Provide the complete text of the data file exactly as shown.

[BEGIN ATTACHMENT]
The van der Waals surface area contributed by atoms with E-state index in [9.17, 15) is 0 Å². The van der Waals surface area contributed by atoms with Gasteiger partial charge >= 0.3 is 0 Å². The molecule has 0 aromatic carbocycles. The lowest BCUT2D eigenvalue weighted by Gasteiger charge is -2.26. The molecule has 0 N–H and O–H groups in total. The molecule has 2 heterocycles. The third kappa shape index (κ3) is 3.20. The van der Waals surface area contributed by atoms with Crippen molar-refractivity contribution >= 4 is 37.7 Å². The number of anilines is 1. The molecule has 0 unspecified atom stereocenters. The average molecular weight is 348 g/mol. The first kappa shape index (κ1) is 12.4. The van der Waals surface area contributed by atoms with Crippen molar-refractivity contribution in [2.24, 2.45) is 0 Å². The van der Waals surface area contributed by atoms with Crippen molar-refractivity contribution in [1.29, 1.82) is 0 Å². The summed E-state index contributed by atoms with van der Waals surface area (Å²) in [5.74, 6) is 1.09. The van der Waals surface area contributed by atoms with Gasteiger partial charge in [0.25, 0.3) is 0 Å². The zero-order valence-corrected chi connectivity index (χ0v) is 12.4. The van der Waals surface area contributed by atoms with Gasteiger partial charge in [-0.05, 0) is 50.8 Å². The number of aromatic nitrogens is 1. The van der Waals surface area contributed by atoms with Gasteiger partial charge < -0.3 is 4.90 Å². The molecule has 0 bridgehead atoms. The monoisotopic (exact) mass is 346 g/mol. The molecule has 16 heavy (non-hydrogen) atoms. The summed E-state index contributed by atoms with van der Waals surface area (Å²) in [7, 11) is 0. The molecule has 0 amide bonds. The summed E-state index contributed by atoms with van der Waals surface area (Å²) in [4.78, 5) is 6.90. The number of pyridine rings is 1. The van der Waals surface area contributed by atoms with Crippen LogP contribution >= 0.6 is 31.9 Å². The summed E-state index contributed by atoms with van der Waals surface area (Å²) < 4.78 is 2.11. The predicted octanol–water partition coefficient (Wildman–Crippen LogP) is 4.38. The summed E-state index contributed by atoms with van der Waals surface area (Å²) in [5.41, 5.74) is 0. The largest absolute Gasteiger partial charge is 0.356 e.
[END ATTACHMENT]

The van der Waals surface area contributed by atoms with E-state index in [9.17, 15) is 0 Å². The van der Waals surface area contributed by atoms with Gasteiger partial charge >= 0.3 is 0 Å². The molecule has 0 aromatic carbocycles. The lowest BCUT2D eigenvalue weighted by Gasteiger charge is -2.26. The molecule has 0 N–H and O–H groups in total. The molecule has 2 heterocycles. The third kappa shape index (κ3) is 3.20. The van der Waals surface area contributed by atoms with Crippen molar-refractivity contribution >= 4 is 37.7 Å². The number of anilines is 1. The molecule has 0 unspecified atom stereocenters. The average molecular weight is 348 g/mol. The first kappa shape index (κ1) is 12.4. The van der Waals surface area contributed by atoms with Crippen molar-refractivity contribution in [2.24, 2.45) is 0 Å². The van der Waals surface area contributed by atoms with Crippen molar-refractivity contribution in [1.29, 1.82) is 0 Å². The summed E-state index contributed by atoms with van der Waals surface area (Å²) in [5.74, 6) is 1.09. The van der Waals surface area contributed by atoms with Gasteiger partial charge in [0.25, 0.3) is 0 Å². The zero-order valence-corrected chi connectivity index (χ0v) is 12.4. The van der Waals surface area contributed by atoms with Gasteiger partial charge in [-0.05, 0) is 50.8 Å². The number of aromatic nitrogens is 1. The van der Waals surface area contributed by atoms with Gasteiger partial charge < -0.3 is 4.90 Å². The molecule has 0 bridgehead atoms. The monoisotopic (exact) mass is 346 g/mol. The molecule has 16 heavy (non-hydrogen) atoms. The summed E-state index contributed by atoms with van der Waals surface area (Å²) in [7, 11) is 0. The molecule has 0 amide bonds. The summed E-state index contributed by atoms with van der Waals surface area (Å²) in [4.78, 5) is 6.90. The number of pyridine rings is 1. The van der Waals surface area contributed by atoms with Crippen LogP contribution >= 0.6 is 31.9 Å². The summed E-state index contributed by atoms with van der Waals surface area (Å²) < 4.78 is 2.11. The predicted octanol–water partition coefficient (Wildman–Crippen LogP) is 4.38. The summed E-state index contributed by atoms with van der Waals surface area (Å²) in [5.41, 5.74) is 0. The largest absolute Gasteiger partial charge is 0.356 e.